On occasion I have mentioned in passing my indebtedness to Samuel Johnson for his invention, but up until now never paid him proper homage. The Rambler was among the first magazines in the English language, and thus one of the first in the world. It ran from 1750 until 1752, and was never well loved. Unlike other magazines of its day–such as The Tatler (1709-1711), The Spectator (1711-1712) and The Gentleman’s Magazine (1731-1922)–Johnson’s The Rambler used a heavily latinate diction and tackled weighty themes. In the early 18th century, like today, magazines tended to be filled with politics and fluff; Johnson’s insistence on following his poetic sensibilities over his practical ones meant that his magazine never found a substantial audience. It’s an old story: if you want fame, chase the children, but if you want immortality, chase the dead. Of course, it’s not difficult to understand why one would be more popular than the other; what’s difficult to understand is how the latter ever leads to the former. Under what moon do the dead become children?
I don’t know. But I’ll keep looking.
Now, lest you think Johnson was just another wide-eyed poet following his muse into indifferent poverty, let me elaborate: Johnson was a narrow-eyed poet following his muse into a battle against poverty. Unlike most other writers of his day whom we still read, such as Alexander Pope and Jonathan Swift, Johnson was without means for most of his life. His father’s financial ruin prevented him from finishing his Oxford education, and he did not enjoy the patronage necessary to write untethered from worldly ambitions. Johnson wrote for his bread and was often disdainful of those scholars and philosophers whose concerns take them so far from the world that they’ve as much influence on its gravity as a feeble and distant star.
Johnson’s ambition to earn his bread was so great that he took on the unfathomable task of writing an authoritative dictionary of the English language–alone. In nine years he completed the most widely used dictionary in the English-speaking world until the The Oxford English Dictionary was finished in 1928. Let me repeat that: he wrote a dictionary. A dictionary. An A-Z, etymological enormity that pioneered the usage of quotations as definitional supports. And during that time, he still managed to write several essays and poems. He was, by any accounting, a genius.
Sometimes the choice to pilfer Johnson’s creation throws my own into absurd relief. My foolish scrivening. Too sly. Too slight. But there’s nothing quite so self-indulgent as public lament when the lamentation is existential, so when I can’t quite muster the forte to launch myself against the armies of melancholy, I will, from time to time, like all DJ’s, replay some greatest hits. They won’t be mine, of course–propriety and good sense rightly restricts my vanity; they will be Johnson’s, the original Rambler–which I can happily reprint, since the copyright has long expired.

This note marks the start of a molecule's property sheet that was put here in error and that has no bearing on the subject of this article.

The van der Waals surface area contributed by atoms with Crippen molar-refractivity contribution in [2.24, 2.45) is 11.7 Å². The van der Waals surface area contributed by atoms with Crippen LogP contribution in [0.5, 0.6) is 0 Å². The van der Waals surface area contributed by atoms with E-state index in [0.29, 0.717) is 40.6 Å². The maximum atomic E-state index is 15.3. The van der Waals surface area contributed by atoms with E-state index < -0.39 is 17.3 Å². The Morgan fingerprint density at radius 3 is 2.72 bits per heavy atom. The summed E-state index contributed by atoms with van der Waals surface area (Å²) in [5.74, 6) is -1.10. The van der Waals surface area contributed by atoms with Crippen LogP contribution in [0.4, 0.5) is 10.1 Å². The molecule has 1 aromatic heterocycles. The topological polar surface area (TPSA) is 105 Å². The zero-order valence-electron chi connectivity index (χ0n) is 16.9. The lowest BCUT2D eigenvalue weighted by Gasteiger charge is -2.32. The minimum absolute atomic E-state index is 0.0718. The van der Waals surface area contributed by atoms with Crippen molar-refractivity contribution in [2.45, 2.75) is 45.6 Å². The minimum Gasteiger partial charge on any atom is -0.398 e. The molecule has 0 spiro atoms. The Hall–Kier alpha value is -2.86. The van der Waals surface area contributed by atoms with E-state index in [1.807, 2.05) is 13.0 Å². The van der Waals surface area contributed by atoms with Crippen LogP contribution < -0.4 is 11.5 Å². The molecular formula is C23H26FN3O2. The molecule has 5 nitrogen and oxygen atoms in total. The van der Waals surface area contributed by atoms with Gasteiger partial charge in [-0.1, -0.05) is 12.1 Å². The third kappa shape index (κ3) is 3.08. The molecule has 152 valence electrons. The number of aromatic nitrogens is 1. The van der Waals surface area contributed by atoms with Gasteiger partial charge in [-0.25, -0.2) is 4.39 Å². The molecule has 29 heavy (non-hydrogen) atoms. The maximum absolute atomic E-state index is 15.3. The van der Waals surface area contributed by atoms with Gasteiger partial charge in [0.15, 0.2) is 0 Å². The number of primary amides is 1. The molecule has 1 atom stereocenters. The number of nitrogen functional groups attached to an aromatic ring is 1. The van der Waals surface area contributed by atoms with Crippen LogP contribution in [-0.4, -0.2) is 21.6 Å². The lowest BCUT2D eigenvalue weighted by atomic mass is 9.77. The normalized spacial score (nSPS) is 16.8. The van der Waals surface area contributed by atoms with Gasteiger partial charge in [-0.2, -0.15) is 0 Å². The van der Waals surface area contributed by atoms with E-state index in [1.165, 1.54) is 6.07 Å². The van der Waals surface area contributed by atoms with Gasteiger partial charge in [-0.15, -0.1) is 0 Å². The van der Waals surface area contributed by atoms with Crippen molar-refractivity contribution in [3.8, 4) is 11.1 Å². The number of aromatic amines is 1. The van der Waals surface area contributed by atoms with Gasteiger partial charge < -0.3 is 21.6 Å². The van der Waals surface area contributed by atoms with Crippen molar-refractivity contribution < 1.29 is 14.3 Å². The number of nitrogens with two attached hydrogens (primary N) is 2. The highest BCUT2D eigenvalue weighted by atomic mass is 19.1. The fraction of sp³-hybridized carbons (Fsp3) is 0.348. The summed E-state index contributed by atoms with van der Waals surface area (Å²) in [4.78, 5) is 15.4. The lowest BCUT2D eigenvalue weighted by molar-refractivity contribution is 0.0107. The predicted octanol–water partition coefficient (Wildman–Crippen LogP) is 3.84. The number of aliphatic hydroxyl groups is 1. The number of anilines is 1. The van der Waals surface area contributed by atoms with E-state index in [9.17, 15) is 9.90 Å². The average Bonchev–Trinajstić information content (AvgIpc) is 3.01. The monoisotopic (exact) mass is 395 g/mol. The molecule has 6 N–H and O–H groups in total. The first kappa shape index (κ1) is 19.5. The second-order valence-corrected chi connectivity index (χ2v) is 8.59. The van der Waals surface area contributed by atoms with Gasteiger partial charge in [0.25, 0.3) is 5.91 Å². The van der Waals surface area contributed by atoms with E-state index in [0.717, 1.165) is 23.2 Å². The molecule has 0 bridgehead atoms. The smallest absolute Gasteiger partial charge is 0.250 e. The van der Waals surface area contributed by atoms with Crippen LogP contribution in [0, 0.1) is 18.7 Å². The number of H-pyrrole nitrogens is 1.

So, without further or sufficient adulation, here is Johnson’s translation of Horace’s Odes, IV.7
The snow dissolved no more is seen,
The fields, and woods, behold, are green.
The changing year renews the plain,
The rivers know their banks again,
The spritely nymph and naked Grace
The mazy dance together trace.
The changing year’s successive plan
Proclaims mortality to man.
Rough winter’s blasts to spring give way,
Spring yields to summer’s sovereign ray,
Then summer sinks in autumn’s reign,
And winter chills the world again.
Her losses soon the moon supplies,
But wretched man, when once he lies
Where Priam and his sons are laid,
Is naught but ashes and a shade.
Who knows if Jove, who counts our score,
Will toss us in a morning more?
What with your friend you nobly share
At least you rescue from your heir.
Not you, Torquatasf, boast of Rome,
When Minos once has fixed your doom,
Or eloquence, or splendid birth,
Or virtue shall replace on earth.
Hippolytus unjustly slain
Diana calls to life in vain,
Nor can the might of Theseus rend
The chains of hell that hold his friend.
Sometimes when I’m beleaguered with doubt, it’s helpful to remember that all men, and women too, have exerted in vain against their substantial limitations. Even Johnson. Even Horace. Even Theseus, the slayer of minotaurs, could not return his friend from the kingdom of cinder and bone. And yet, Johnson wrote a dictionary. He wrote a dictionary.
And that’s my cue to go.